I'm arguing about Discovery and what worked and what didn't, I'm pointing out some of the inconsistencies in RLM's critique.
At least Mike wore this once.
*I'm NOT arguing about Discover.
Please can someone install my edit button already??
I enjoyed some individual episodes - most of the latter portion of Act 1 - a good deal. But thematically Season 1 was all over the place. The switch in showrunners was quite evident. After Fuller was fired, the show lumbered along due to the sunk cost and CBS's desire for a Trek revival. But I don't think anyone really had a singular vision about where the show was supposed to head, which is why it's so hard to tease out the central themes - why particular things happened beyond it being required by the plot.
I would say the chances of Lt Commander Kirk popping up on Discovery are pretty high. Given that we know virtually nothing about Kirk's pre-Enterprise career, that's not a problem, but it would be yet another callback and an example of small universe syndrome.
I say this not knowing how season two will pan out - perhaps having Spock and Pike on the show will be a revelation (I hope so) - but I think Disco should have a bit more conviction in their own characters going forward. It's a fun show and can stand on its own.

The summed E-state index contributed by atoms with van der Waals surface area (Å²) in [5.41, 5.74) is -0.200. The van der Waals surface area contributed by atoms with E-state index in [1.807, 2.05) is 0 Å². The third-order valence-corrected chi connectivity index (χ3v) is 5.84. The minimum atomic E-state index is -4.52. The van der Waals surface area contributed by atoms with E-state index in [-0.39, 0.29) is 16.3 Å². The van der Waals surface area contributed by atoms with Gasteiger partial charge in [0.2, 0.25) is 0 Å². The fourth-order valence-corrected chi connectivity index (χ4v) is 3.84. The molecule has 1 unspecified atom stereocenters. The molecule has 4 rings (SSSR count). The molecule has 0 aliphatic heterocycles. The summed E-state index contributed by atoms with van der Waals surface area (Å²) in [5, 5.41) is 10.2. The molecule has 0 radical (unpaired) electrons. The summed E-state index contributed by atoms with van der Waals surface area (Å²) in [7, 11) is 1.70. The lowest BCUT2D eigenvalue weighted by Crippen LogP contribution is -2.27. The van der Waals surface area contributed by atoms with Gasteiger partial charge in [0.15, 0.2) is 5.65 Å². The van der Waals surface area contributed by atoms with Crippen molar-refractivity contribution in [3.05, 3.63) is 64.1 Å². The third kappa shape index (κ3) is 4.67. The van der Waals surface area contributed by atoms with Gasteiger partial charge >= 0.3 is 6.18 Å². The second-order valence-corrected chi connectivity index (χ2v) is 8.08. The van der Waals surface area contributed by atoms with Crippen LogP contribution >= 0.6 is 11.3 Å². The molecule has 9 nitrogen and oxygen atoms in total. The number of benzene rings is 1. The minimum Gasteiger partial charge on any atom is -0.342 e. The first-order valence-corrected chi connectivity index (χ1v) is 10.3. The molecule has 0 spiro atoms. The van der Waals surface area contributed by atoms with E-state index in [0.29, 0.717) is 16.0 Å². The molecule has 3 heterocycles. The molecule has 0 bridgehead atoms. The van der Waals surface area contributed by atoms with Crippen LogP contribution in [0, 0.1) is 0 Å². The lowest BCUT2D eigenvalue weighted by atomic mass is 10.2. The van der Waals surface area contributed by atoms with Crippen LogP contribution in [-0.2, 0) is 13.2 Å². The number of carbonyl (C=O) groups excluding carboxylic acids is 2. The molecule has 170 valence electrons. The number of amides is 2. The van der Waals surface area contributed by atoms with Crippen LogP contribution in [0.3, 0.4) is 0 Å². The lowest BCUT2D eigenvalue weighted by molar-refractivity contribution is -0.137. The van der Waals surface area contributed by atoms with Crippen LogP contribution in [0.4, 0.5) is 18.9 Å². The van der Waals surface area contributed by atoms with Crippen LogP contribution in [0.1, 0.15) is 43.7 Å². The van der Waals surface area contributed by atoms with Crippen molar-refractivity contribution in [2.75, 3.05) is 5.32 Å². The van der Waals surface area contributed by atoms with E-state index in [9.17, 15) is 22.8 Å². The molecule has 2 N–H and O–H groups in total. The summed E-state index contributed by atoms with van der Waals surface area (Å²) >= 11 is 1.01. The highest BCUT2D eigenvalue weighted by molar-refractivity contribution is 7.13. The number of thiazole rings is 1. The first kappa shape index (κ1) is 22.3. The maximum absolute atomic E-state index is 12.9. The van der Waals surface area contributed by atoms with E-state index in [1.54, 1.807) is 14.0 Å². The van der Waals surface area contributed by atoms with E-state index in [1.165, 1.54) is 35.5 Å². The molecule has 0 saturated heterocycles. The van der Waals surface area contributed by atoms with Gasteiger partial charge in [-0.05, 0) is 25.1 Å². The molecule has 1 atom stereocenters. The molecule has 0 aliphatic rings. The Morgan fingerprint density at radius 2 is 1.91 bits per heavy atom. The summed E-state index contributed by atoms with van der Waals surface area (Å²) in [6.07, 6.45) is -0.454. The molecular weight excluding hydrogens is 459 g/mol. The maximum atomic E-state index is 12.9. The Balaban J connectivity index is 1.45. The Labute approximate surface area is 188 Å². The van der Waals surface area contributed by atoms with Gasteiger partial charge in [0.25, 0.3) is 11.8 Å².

All valid criticisms, but I'd hardly call it a "muddled mess." The story may not have been perfect or seamless, but it was easy to follow, and in fact made a lot more cohesive sense than the Xindi story. The characters were interesting and intriguing, and even if some of the "twists" turned out to be unimpressive or predictable, it all worked well enough. The only thing that was a real issue was a rushed and bloated finale that seemed a bit anti-climactic after all the dramatic buildup. To me, that's where the change in show runners was most apparent, as they were forced to resolve a story that they had no real hand in crafting.
Still, it seems to me that DSC is being held to some impossibly high standard of perfection by many fans. Trek has very rarely, if ever been perfect. In the past fans like me would revel in the imperfections, looking for fun ways to justify continuity problems, or explain away a plot hole. Now though, any problem is "a muddled mess."
That Last Jedi review was the most detailed dissection I've ever seen on Youtube. Seems like you'll just reject anything that you disagree with no matter how thorough it is.
You do the same.
At some point you have to sort of concede to statistics. I mean, I suppose a few people like Freddie Got Fingered. I think it's safe to say that the movie, objectively speaking, sucks. And, um, that movie has a 1-point advantage on Discovery's audience score.
No, actually I pay attention to what they have to say rather than reaching for the ad hom the way defenders of this sort of content usually do.
People have higher expectations of shows now in the era of "peak TV.' Also, with heavy serialization, it's much more important to get things right. If you have only a 50% batting average with an episodic show with 26 episodes - that's a lot of good TV. But the same 50/50 odds with modern short seasons and heavy serialization means if you fuck up the arc, it's all pretty much tarnished.
Separate names with a comma.